Mentorship, a story like no other

  • Published
  • By David R. Hopper
  • 55th Wing Public Affairs
The lights were dim and the atmosphere was relaxed at the Patriot Club on Dec. 16 as four Airmen shared their personal story in the inaugural story telling mentoring event called 'The Long and Short of it.'

This was Offutt's first story tellers event and the subjects included seeking mental health assistance and the effects it has on the Air Force career, the life impact of special duties, overcoming depression and Post Traumatic Stress Disorder and the effects it has on the family.

The event began by tackling a major concern service members have regarding the fallacy of seeking mental health assistance and the effects it will have on a service member's career.

With her voice trembling, U.S. Air Force Tech. Sgt. Galicia Castillo, 55th Wing command post, shared her story about how her marital problems led to anxiety and depression and how those negative emotions began overshadowing her relationship with her spouse, her children and even her Air Force career. Like many other service members, Castillo didn't want to go to mental health for fear of what others would think and how it might impact her clearance and her career.

"I would tell myself, 'You don't need help, you're a noncommissioned officer in the United States Air Force, you can do this!' but not even then could I pull myself out," said Castillo. "After speaking with my supervisor, I finally made the decision to go to mental health."

"My counselor gave me the tools I needed to cope with my anxiety and feelings of sadness," Castillo added. "Once I was able to apply those skills, I found myself feeling a little bit better every day. Granted, it wasn't a quick fix and I didn't get better overnight but I still feel better now."

Castillo went on to explain that the counseling did not affect her clearance and she didn't have to provide details on the counseling during her clearance reinvestigation and that she still holds her clearance.

Castillo concluded by adding, "I went to mental health and I continue to serve."

The final subject of the event and one that affects many service members and their families is the silent war of PTSD. Master Sgt. John Walker, 55th Wing Chapel, and his wife described the terrifying events their family endured due to PTSD.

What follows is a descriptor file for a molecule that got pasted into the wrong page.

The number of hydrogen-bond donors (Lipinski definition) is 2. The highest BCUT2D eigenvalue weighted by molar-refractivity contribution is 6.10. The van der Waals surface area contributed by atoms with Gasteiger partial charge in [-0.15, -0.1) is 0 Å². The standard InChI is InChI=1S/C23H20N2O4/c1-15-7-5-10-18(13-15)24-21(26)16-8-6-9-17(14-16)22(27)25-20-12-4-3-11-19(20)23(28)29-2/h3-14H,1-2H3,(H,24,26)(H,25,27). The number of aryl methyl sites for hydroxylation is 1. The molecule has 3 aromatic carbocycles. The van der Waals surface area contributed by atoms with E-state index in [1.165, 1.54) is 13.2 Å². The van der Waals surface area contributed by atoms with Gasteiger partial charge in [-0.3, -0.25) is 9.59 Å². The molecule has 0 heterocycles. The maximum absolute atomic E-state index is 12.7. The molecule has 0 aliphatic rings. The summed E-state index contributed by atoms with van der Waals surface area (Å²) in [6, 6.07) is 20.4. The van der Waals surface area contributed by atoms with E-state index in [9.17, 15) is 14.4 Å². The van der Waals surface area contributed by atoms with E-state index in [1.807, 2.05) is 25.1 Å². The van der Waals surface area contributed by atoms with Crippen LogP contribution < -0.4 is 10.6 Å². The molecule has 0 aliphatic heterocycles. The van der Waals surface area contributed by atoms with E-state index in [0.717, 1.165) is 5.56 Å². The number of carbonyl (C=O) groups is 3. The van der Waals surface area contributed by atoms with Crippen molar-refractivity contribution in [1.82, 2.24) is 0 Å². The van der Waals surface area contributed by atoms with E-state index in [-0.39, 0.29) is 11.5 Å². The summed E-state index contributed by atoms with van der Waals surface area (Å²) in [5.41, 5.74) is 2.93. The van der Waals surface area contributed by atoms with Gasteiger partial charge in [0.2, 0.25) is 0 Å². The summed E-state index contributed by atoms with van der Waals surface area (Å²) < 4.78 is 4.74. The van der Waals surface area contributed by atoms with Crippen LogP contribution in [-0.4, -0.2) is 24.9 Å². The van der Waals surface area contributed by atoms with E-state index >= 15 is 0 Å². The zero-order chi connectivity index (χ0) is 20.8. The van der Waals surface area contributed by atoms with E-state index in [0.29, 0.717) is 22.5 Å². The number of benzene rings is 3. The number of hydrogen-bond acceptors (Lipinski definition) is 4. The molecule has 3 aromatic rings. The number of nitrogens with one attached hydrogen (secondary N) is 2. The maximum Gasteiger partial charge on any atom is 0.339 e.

"He awoke many times during the night," said Amy Walker. "Sometimes yelling out, sometimes gasping for breath and sometimes grabbing me as if I were either in danger or the one he was about to attack."

Just like with Castillo's depression and anxiety, service members will use a plethora of reasons for not seeking assistance with PTSD, not the least of these is the fear they will lose their ability to serve their country.

"They want to serve and protect without saying, 'I came back damaged from doing my duty,'" said Amy.

After many scary nights, Amy confronted John about the PTSD and seeking assistance especially since his next deployment was coming up and it involved him carrying a weapon at all times.

"If you don't seek treatment, you could hurt me, yourself, another service member, or our newborn baby," Amy said. "Your career isn't more important than that."

John agreed and began seeking treatment.

"I am so thankful that he sought out the treatment putting our family and his mental health first," Amy said. "PTSD is real and if you or your loved one has even one symptom please put your career and pride aside to save yourself and your family."

We send our loved ones off to war and more often than not they come back changed, Amy added.  We must stand beside them and be strong for them and make sure for everyone's sake they get healthy and strong to be those service members we sent off to war in the first place.

Story telling mentorship events will be taking place every other month and all of Team Offutt is invited to attend. The next event called "Leadership Gold" presents three lessons from John Maxwell's Leadership Gold Seminar and is scheduled for Jan. 26, 9 a.m. - 12:30 p.m. at the AFWA auditorium.